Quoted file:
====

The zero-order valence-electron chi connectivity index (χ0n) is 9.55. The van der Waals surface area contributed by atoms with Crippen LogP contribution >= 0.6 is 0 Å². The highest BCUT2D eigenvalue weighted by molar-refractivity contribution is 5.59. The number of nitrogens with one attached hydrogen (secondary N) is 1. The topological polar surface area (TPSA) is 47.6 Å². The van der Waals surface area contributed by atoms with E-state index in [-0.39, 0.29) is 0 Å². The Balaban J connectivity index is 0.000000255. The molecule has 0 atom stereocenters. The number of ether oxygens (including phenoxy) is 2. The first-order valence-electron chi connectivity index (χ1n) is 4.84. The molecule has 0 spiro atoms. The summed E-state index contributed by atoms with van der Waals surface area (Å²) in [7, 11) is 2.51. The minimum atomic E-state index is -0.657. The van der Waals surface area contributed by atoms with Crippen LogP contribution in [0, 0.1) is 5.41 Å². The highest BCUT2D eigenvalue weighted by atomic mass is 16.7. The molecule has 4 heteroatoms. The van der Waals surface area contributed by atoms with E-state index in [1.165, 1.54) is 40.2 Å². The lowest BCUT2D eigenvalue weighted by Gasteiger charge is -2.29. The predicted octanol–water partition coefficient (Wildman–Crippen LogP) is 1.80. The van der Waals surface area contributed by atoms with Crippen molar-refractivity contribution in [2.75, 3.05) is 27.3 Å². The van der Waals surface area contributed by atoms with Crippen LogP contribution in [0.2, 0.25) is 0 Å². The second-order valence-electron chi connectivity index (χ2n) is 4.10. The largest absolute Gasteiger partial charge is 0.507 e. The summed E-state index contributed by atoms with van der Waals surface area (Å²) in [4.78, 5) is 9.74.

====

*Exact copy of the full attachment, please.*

The zero-order valence-electron chi connectivity index (χ0n) is 9.55. The van der Waals surface area contributed by atoms with Crippen LogP contribution >= 0.6 is 0 Å². The highest BCUT2D eigenvalue weighted by molar-refractivity contribution is 5.59. The number of nitrogens with one attached hydrogen (secondary N) is 1. The topological polar surface area (TPSA) is 47.6 Å². The van der Waals surface area contributed by atoms with E-state index in [-0.39, 0.29) is 0 Å². The Balaban J connectivity index is 0.000000255. The molecule has 0 atom stereocenters. The number of ether oxygens (including phenoxy) is 2. The first-order valence-electron chi connectivity index (χ1n) is 4.84. The molecule has 0 spiro atoms. The summed E-state index contributed by atoms with van der Waals surface area (Å²) in [7, 11) is 2.51. The minimum atomic E-state index is -0.657. The van der Waals surface area contributed by atoms with Crippen LogP contribution in [0, 0.1) is 5.41 Å². The highest BCUT2D eigenvalue weighted by atomic mass is 16.7. The molecule has 4 heteroatoms. The van der Waals surface area contributed by atoms with E-state index in [1.165, 1.54) is 40.2 Å². The lowest BCUT2D eigenvalue weighted by Gasteiger charge is -2.29. The predicted octanol–water partition coefficient (Wildman–Crippen LogP) is 1.80. The van der Waals surface area contributed by atoms with Crippen molar-refractivity contribution in [2.75, 3.05) is 27.3 Å². The van der Waals surface area contributed by atoms with Crippen LogP contribution in [0.2, 0.25) is 0 Å². The second-order valence-electron chi connectivity index (χ2n) is 4.10. The largest absolute Gasteiger partial charge is 0.507 e. The summed E-state index contributed by atoms with van der Waals surface area (Å²) in [4.78, 5) is 9.74.